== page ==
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Jewish World ReviewSept. 3, 1999 /22 Elul, 5759

David Corn

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Beatty Power -- “Celebrity politics has arrived. You might even call it ‘trash celebrity politics.’” That was historian Alan Lichtman on the possible presidential candidacy of Warren Beatty. His comment is unfair.

Celebrity politics, true. But trash? As I wrote last week, Beatty is pondering a bid in order to promote pet issues. Where’s the filth in that? In fact, in a recent New York Times op-ed piece, Beatty praised Al Gore and Bill Bradley for having “unselfishly devoted much of their lives to public service when they could so easily have enriched themselves in the private sector, as I have.”

Beatty’s agenda is twofold. A lifelong liberal Democrat activist, he fears the Democratic Party has moved too far right and has little to offer those Americans not enjoying the high-flying economy. (After all, what has the Clinton-led party done for the 43 million Americans who go without health care coverage?) Beatty also claims that the Democrats and Republicans have become little more than the handmaidens of their corporate contributors. Lichtman may not agree with Beatty, but the actor is a man who represents a view not often seen in the narrow political debate covered by C-SPAN and CNN; his desire to expand the civic conversation is admirable.

Beatty’s idea is working, at least minimally. He’s attracted press notice. Last week, his two-part message was the subject of a Crossfire I cohosted. On that show, former Democratic presidential candidate Gary Hart, an old pal of Beatty, seconded Beatty’s argument. Hart chided his party for abandoning the themes of “social conscience and social justice” and noted that its candidates have become too dependent on contributions from corporate special interests. “The big bucks have run Washington,” Hart maintained. On the other side was Rep. Ellen Tauscher, a self-professed centrist Democrat from California and one of the leading fundraisers for the party. She defended her party’s acceptance of corporate contributions, but refused to answer the question I like to pose to elected officials: Why is it wrong to assume that when a corporation, a millionaire or a union gives mega-donations to candidates that such donations affect the actions of the people who receive the money? In response, her mouth produced these words: “Americans can support politically any political candidate.”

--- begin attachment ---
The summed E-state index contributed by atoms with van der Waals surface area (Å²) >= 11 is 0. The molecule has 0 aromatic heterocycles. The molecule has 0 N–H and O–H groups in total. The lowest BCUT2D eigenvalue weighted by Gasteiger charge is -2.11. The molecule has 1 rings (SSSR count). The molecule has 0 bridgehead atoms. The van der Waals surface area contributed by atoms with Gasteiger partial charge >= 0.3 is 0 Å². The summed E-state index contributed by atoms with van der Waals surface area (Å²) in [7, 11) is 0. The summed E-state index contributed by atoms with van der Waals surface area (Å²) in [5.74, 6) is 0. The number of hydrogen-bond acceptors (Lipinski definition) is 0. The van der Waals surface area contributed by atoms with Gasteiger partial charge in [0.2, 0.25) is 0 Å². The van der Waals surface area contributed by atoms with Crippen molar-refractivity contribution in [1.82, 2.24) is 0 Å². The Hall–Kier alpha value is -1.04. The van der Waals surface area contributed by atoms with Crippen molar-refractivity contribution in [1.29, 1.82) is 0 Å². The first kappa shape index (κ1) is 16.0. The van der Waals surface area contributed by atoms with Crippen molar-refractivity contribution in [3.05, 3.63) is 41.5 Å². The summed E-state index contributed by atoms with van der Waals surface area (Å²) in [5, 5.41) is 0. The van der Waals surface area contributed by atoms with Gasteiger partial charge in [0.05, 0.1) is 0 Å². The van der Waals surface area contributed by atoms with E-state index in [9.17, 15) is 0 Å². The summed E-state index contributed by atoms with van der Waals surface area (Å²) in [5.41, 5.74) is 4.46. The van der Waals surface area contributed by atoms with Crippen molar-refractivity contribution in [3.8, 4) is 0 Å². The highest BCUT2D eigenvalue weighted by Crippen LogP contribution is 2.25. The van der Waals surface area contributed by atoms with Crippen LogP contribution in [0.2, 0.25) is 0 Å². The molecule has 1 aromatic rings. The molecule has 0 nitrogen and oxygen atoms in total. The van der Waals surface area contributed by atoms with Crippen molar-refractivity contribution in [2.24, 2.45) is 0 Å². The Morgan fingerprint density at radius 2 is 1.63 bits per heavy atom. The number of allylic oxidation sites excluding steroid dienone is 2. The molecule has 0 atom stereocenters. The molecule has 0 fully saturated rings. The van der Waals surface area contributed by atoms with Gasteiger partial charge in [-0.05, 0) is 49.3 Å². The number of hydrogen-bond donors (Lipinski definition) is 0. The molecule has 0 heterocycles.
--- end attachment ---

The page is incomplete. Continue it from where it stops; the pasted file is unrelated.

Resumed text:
At the same time, however, Tauscher went on about how the Democrats are in favor of campaign finance reform. Well, if the system works fine as is, as she suggests, then why reform it? As for the Democrats and the less fortunate, Tauscher argued that her party had not abandoned anyone. What about the 43 million without health insurance? A “strong economy” is the best remedy, she said. But during the recent economic boom—for which Clinton and Tauscher claim credit—the number of the uninsured has risen from about 39 million to 43 million. “Well, I don’t know about those numbers,” Tauscher said. Sen. Bulworth would have throttled her.

This being shouting-head tv, nothing was resolved, but the subjects of money-and-politics and social justice did receive a dose of national airtime. Let’s thank Beatty for that and hope his presidential tease so moves other producers, bookers and journalists.

JWR contributor David Corn, Washington Editor of The Nation, writes the "Loyal Opposition" column for The New York Press.

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